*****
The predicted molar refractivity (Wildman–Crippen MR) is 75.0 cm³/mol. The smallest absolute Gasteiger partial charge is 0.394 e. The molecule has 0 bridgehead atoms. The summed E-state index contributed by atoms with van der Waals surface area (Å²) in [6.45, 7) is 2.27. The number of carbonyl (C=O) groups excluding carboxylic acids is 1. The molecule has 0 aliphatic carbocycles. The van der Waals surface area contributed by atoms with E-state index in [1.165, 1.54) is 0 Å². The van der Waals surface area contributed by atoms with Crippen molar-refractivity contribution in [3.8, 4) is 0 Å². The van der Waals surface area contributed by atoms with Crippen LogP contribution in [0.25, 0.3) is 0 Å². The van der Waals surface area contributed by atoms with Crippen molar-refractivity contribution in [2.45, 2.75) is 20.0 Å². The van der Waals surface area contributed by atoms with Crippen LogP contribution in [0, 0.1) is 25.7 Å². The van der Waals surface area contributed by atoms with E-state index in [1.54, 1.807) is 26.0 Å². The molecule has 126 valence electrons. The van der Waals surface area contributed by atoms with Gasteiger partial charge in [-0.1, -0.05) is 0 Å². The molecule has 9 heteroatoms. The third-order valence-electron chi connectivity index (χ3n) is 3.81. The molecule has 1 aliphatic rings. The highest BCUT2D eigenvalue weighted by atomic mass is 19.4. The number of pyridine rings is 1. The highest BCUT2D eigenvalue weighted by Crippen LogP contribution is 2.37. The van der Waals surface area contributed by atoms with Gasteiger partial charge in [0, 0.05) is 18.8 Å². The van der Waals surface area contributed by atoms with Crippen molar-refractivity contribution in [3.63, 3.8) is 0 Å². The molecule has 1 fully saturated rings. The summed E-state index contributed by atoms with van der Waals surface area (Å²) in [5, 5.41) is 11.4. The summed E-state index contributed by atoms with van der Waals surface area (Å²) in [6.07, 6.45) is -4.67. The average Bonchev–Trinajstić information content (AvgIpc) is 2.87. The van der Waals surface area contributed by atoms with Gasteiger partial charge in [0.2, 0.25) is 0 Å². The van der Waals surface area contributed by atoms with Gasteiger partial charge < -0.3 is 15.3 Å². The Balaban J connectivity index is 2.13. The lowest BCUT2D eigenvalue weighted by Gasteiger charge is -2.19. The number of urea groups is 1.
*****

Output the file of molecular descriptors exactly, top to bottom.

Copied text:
The predicted molar refractivity (Wildman–Crippen MR) is 75.0 cm³/mol. The smallest absolute Gasteiger partial charge is 0.394 e. The molecule has 0 bridgehead atoms. The summed E-state index contributed by atoms with van der Waals surface area (Å²) in [6.45, 7) is 2.27. The number of carbonyl (C=O) groups excluding carboxylic acids is 1. The molecule has 0 aliphatic carbocycles. The van der Waals surface area contributed by atoms with E-state index in [1.165, 1.54) is 0 Å². The van der Waals surface area contributed by atoms with Crippen molar-refractivity contribution in [3.8, 4) is 0 Å². The van der Waals surface area contributed by atoms with Crippen LogP contribution in [0.25, 0.3) is 0 Å². The van der Waals surface area contributed by atoms with Crippen molar-refractivity contribution in [2.45, 2.75) is 20.0 Å². The van der Waals surface area contributed by atoms with Crippen LogP contribution in [0, 0.1) is 25.7 Å². The van der Waals surface area contributed by atoms with E-state index in [1.54, 1.807) is 26.0 Å². The molecule has 126 valence electrons. The van der Waals surface area contributed by atoms with Gasteiger partial charge in [-0.1, -0.05) is 0 Å². The molecule has 9 heteroatoms. The third-order valence-electron chi connectivity index (χ3n) is 3.81. The molecule has 1 aliphatic rings. The highest BCUT2D eigenvalue weighted by atomic mass is 19.4. The number of pyridine rings is 1. The highest BCUT2D eigenvalue weighted by Crippen LogP contribution is 2.37. The van der Waals surface area contributed by atoms with Gasteiger partial charge in [0, 0.05) is 18.8 Å². The van der Waals surface area contributed by atoms with Crippen molar-refractivity contribution in [3.63, 3.8) is 0 Å². The molecule has 1 fully saturated rings. The summed E-state index contributed by atoms with van der Waals surface area (Å²) in [5, 5.41) is 11.4. The summed E-state index contributed by atoms with van der Waals surface area (Å²) in [6.07, 6.45) is -4.67. The average Bonchev–Trinajstić information content (AvgIpc) is 2.87. The van der Waals surface area contributed by atoms with Gasteiger partial charge in [0.2, 0.25) is 0 Å². The van der Waals surface area contributed by atoms with Gasteiger partial charge < -0.3 is 15.3 Å². The Balaban J connectivity index is 2.13. The lowest BCUT2D eigenvalue weighted by Gasteiger charge is -2.19. The number of urea groups is 1.